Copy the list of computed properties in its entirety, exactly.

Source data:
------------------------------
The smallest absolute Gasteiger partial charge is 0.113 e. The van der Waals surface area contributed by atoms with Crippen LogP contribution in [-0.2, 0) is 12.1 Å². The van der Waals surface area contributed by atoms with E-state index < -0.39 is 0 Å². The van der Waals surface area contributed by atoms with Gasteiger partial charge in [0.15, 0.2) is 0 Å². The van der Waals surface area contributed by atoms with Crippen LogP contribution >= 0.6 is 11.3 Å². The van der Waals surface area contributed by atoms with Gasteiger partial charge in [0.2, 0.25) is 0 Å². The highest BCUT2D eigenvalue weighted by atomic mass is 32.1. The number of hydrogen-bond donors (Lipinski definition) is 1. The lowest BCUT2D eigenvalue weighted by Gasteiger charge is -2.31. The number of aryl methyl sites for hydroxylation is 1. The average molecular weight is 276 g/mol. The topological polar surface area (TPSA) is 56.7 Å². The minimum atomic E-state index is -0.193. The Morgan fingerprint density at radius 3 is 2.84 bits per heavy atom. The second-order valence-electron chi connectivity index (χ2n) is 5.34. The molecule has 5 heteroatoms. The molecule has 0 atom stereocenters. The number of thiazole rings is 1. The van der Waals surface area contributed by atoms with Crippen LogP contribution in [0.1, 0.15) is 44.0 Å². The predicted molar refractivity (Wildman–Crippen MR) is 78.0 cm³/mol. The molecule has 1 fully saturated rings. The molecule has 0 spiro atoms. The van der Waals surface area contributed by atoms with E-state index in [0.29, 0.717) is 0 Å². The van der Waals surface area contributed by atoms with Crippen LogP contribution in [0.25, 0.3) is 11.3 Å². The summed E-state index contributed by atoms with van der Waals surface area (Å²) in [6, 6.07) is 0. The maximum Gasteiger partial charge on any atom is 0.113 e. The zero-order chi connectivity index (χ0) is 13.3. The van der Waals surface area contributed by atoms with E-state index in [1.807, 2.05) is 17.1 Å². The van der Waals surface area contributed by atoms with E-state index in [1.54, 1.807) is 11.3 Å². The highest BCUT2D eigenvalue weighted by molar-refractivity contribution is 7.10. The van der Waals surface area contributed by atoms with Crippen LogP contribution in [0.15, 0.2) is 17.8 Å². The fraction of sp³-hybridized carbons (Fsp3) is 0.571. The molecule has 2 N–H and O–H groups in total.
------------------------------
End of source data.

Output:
The smallest absolute Gasteiger partial charge is 0.113 e. The van der Waals surface area contributed by atoms with Crippen LogP contribution in [-0.2, 0) is 12.1 Å². The van der Waals surface area contributed by atoms with E-state index < -0.39 is 0 Å². The van der Waals surface area contributed by atoms with Gasteiger partial charge in [0.15, 0.2) is 0 Å². The van der Waals surface area contributed by atoms with Crippen LogP contribution >= 0.6 is 11.3 Å². The van der Waals surface area contributed by atoms with Gasteiger partial charge in [0.2, 0.25) is 0 Å². The highest BCUT2D eigenvalue weighted by atomic mass is 32.1. The number of hydrogen-bond donors (Lipinski definition) is 1. The lowest BCUT2D eigenvalue weighted by Gasteiger charge is -2.31. The number of aryl methyl sites for hydroxylation is 1. The average molecular weight is 276 g/mol. The topological polar surface area (TPSA) is 56.7 Å². The minimum atomic E-state index is -0.193. The Morgan fingerprint density at radius 3 is 2.84 bits per heavy atom. The second-order valence-electron chi connectivity index (χ2n) is 5.34. The molecule has 5 heteroatoms. The molecule has 0 atom stereocenters. The number of thiazole rings is 1. The van der Waals surface area contributed by atoms with Crippen LogP contribution in [0.1, 0.15) is 44.0 Å². The predicted molar refractivity (Wildman–Crippen MR) is 78.0 cm³/mol. The molecule has 1 fully saturated rings. The molecule has 0 spiro atoms. The van der Waals surface area contributed by atoms with E-state index in [0.29, 0.717) is 0 Å². The van der Waals surface area contributed by atoms with Crippen LogP contribution in [0.25, 0.3) is 11.3 Å². The summed E-state index contributed by atoms with van der Waals surface area (Å²) in [6, 6.07) is 0. The maximum Gasteiger partial charge on any atom is 0.113 e. The zero-order chi connectivity index (χ0) is 13.3. The van der Waals surface area contributed by atoms with E-state index in [1.807, 2.05) is 17.1 Å². The van der Waals surface area contributed by atoms with E-state index in [1.54, 1.807) is 11.3 Å². The highest BCUT2D eigenvalue weighted by molar-refractivity contribution is 7.10. The van der Waals surface area contributed by atoms with Crippen LogP contribution in [0.15, 0.2) is 17.8 Å². The fraction of sp³-hybridized carbons (Fsp3) is 0.571. The molecule has 2 N–H and O–H groups in total.